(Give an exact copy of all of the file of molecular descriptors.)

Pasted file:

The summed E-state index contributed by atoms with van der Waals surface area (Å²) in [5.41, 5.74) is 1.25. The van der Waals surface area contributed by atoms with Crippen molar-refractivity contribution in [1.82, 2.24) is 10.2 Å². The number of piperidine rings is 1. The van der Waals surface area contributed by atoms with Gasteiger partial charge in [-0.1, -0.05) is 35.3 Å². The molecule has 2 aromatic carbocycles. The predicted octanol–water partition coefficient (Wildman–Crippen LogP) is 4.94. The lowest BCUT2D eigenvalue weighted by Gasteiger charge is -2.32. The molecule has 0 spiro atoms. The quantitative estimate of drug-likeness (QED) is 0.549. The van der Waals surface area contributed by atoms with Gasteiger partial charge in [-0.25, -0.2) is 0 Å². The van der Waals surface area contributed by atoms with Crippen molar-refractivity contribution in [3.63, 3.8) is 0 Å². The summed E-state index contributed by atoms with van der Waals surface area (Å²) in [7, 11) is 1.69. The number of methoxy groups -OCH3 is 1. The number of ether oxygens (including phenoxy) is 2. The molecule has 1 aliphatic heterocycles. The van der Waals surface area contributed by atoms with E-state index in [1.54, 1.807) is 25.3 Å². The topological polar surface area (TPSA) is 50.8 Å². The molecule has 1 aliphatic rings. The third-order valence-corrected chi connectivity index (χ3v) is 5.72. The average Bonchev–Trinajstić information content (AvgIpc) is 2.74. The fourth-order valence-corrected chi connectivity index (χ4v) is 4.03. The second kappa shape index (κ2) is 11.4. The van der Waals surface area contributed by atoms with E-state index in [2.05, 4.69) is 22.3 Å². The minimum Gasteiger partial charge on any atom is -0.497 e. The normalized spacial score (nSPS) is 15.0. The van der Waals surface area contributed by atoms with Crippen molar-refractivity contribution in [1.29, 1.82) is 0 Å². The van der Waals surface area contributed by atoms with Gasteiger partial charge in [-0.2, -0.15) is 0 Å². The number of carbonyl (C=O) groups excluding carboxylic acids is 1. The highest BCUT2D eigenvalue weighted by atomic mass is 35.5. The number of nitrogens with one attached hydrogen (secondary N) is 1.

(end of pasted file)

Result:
The summed E-state index contributed by atoms with van der Waals surface area (Å²) in [5.41, 5.74) is 1.25. The van der Waals surface area contributed by atoms with Crippen molar-refractivity contribution in [1.82, 2.24) is 10.2 Å². The number of piperidine rings is 1. The van der Waals surface area contributed by atoms with Gasteiger partial charge in [-0.1, -0.05) is 35.3 Å². The molecule has 2 aromatic carbocycles. The predicted octanol–water partition coefficient (Wildman–Crippen LogP) is 4.94. The lowest BCUT2D eigenvalue weighted by Gasteiger charge is -2.32. The molecule has 0 spiro atoms. The quantitative estimate of drug-likeness (QED) is 0.549. The van der Waals surface area contributed by atoms with Gasteiger partial charge in [-0.25, -0.2) is 0 Å². The van der Waals surface area contributed by atoms with Crippen molar-refractivity contribution in [3.63, 3.8) is 0 Å². The summed E-state index contributed by atoms with van der Waals surface area (Å²) in [7, 11) is 1.69. The number of methoxy groups -OCH3 is 1. The number of ether oxygens (including phenoxy) is 2. The molecule has 1 aliphatic heterocycles. The van der Waals surface area contributed by atoms with E-state index in [1.54, 1.807) is 25.3 Å². The topological polar surface area (TPSA) is 50.8 Å². The molecule has 1 aliphatic rings. The third-order valence-corrected chi connectivity index (χ3v) is 5.72. The average Bonchev–Trinajstić information content (AvgIpc) is 2.74. The fourth-order valence-corrected chi connectivity index (χ4v) is 4.03. The second kappa shape index (κ2) is 11.4. The van der Waals surface area contributed by atoms with E-state index in [2.05, 4.69) is 22.3 Å². The minimum Gasteiger partial charge on any atom is -0.497 e. The normalized spacial score (nSPS) is 15.0. The van der Waals surface area contributed by atoms with Crippen molar-refractivity contribution in [1.29, 1.82) is 0 Å². The van der Waals surface area contributed by atoms with Gasteiger partial charge in [-0.2, -0.15) is 0 Å². The number of carbonyl (C=O) groups excluding carboxylic acids is 1. The highest BCUT2D eigenvalue weighted by atomic mass is 35.5. The number of nitrogens with one attached hydrogen (secondary N) is 1.